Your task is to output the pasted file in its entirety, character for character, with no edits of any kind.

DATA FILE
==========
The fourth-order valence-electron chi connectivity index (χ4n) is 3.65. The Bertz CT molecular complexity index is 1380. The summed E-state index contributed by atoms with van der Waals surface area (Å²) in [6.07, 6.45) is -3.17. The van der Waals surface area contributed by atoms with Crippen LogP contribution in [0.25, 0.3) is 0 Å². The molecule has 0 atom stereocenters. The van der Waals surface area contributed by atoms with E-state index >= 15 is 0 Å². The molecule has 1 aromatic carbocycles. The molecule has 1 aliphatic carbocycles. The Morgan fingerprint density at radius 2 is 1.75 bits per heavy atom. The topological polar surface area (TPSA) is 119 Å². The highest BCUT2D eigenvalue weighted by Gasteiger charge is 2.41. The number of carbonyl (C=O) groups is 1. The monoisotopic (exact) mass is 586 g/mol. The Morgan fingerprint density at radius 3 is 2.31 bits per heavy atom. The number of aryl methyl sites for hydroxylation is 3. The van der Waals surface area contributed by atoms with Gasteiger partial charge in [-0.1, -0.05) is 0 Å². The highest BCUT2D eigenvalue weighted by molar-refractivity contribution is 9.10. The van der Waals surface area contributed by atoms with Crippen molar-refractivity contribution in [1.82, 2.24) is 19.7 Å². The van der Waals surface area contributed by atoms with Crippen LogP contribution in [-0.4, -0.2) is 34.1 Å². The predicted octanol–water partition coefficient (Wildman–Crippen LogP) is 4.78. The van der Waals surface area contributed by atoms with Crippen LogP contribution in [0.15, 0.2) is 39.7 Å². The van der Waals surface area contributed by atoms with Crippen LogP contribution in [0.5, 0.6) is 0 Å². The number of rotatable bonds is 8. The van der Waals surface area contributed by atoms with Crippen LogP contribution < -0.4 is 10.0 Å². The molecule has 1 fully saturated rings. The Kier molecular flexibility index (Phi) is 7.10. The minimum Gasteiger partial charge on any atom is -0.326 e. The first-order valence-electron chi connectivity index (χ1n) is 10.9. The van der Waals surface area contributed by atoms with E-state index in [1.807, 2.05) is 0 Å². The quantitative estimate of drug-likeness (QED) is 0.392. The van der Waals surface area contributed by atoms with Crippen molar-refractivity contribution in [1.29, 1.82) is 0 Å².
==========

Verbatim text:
The fourth-order valence-electron chi connectivity index (χ4n) is 3.65. The Bertz CT molecular complexity index is 1380. The summed E-state index contributed by atoms with van der Waals surface area (Å²) in [6.07, 6.45) is -3.17. The van der Waals surface area contributed by atoms with Crippen LogP contribution in [0.25, 0.3) is 0 Å². The molecule has 0 atom stereocenters. The van der Waals surface area contributed by atoms with E-state index >= 15 is 0 Å². The molecule has 1 aromatic carbocycles. The molecule has 1 aliphatic carbocycles. The Morgan fingerprint density at radius 2 is 1.75 bits per heavy atom. The topological polar surface area (TPSA) is 119 Å². The highest BCUT2D eigenvalue weighted by Gasteiger charge is 2.41. The number of carbonyl (C=O) groups is 1. The monoisotopic (exact) mass is 586 g/mol. The Morgan fingerprint density at radius 3 is 2.31 bits per heavy atom. The number of aryl methyl sites for hydroxylation is 3. The van der Waals surface area contributed by atoms with Gasteiger partial charge in [-0.1, -0.05) is 0 Å². The highest BCUT2D eigenvalue weighted by molar-refractivity contribution is 9.10. The van der Waals surface area contributed by atoms with Crippen molar-refractivity contribution in [1.82, 2.24) is 19.7 Å². The van der Waals surface area contributed by atoms with Crippen LogP contribution in [-0.4, -0.2) is 34.1 Å². The predicted octanol–water partition coefficient (Wildman–Crippen LogP) is 4.78. The van der Waals surface area contributed by atoms with Crippen LogP contribution in [0.15, 0.2) is 39.7 Å². The van der Waals surface area contributed by atoms with Crippen LogP contribution in [0.5, 0.6) is 0 Å². The number of rotatable bonds is 8. The van der Waals surface area contributed by atoms with Crippen LogP contribution < -0.4 is 10.0 Å². The molecule has 1 fully saturated rings. The Kier molecular flexibility index (Phi) is 7.10. The minimum Gasteiger partial charge on any atom is -0.326 e. The first-order valence-electron chi connectivity index (χ1n) is 10.9. The van der Waals surface area contributed by atoms with E-state index in [1.807, 2.05) is 0 Å². The quantitative estimate of drug-likeness (QED) is 0.392. The van der Waals surface area contributed by atoms with Crippen molar-refractivity contribution in [1.29, 1.82) is 0 Å².